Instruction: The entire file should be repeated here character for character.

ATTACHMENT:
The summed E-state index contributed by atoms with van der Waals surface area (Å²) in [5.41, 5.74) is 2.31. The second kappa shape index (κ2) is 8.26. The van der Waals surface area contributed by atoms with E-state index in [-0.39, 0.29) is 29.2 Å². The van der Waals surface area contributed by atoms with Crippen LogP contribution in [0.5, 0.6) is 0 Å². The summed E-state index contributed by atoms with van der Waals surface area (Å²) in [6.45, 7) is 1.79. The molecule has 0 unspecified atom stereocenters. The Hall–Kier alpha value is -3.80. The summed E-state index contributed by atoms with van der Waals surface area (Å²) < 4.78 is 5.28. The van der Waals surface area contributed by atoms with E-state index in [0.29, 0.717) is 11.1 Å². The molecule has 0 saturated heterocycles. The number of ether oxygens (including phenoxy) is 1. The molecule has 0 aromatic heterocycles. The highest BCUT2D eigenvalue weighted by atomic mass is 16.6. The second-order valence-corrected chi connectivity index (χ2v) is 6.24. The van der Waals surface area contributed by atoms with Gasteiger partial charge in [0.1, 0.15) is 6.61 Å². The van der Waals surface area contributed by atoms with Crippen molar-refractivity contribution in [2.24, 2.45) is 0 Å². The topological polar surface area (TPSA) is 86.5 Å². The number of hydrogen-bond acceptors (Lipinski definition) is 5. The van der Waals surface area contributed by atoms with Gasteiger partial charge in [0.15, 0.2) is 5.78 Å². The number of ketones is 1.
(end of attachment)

The summed E-state index contributed by atoms with van der Waals surface area (Å²) in [5.41, 5.74) is 2.31. The second kappa shape index (κ2) is 8.26. The van der Waals surface area contributed by atoms with E-state index in [-0.39, 0.29) is 29.2 Å². The van der Waals surface area contributed by atoms with Crippen LogP contribution in [0.5, 0.6) is 0 Å². The summed E-state index contributed by atoms with van der Waals surface area (Å²) in [6.45, 7) is 1.79. The molecule has 0 unspecified atom stereocenters. The Hall–Kier alpha value is -3.80. The summed E-state index contributed by atoms with van der Waals surface area (Å²) < 4.78 is 5.28. The van der Waals surface area contributed by atoms with E-state index in [0.29, 0.717) is 11.1 Å². The molecule has 0 saturated heterocycles. The number of ether oxygens (including phenoxy) is 1. The molecule has 0 aromatic heterocycles. The highest BCUT2D eigenvalue weighted by atomic mass is 16.6. The second-order valence-corrected chi connectivity index (χ2v) is 6.24. The van der Waals surface area contributed by atoms with Gasteiger partial charge in [0.1, 0.15) is 6.61 Å². The van der Waals surface area contributed by atoms with Crippen molar-refractivity contribution in [2.24, 2.45) is 0 Å². The topological polar surface area (TPSA) is 86.5 Å². The number of hydrogen-bond acceptors (Lipinski definition) is 5. The van der Waals surface area contributed by atoms with Gasteiger partial charge in [0.15, 0.2) is 5.78 Å². The number of ketones is 1.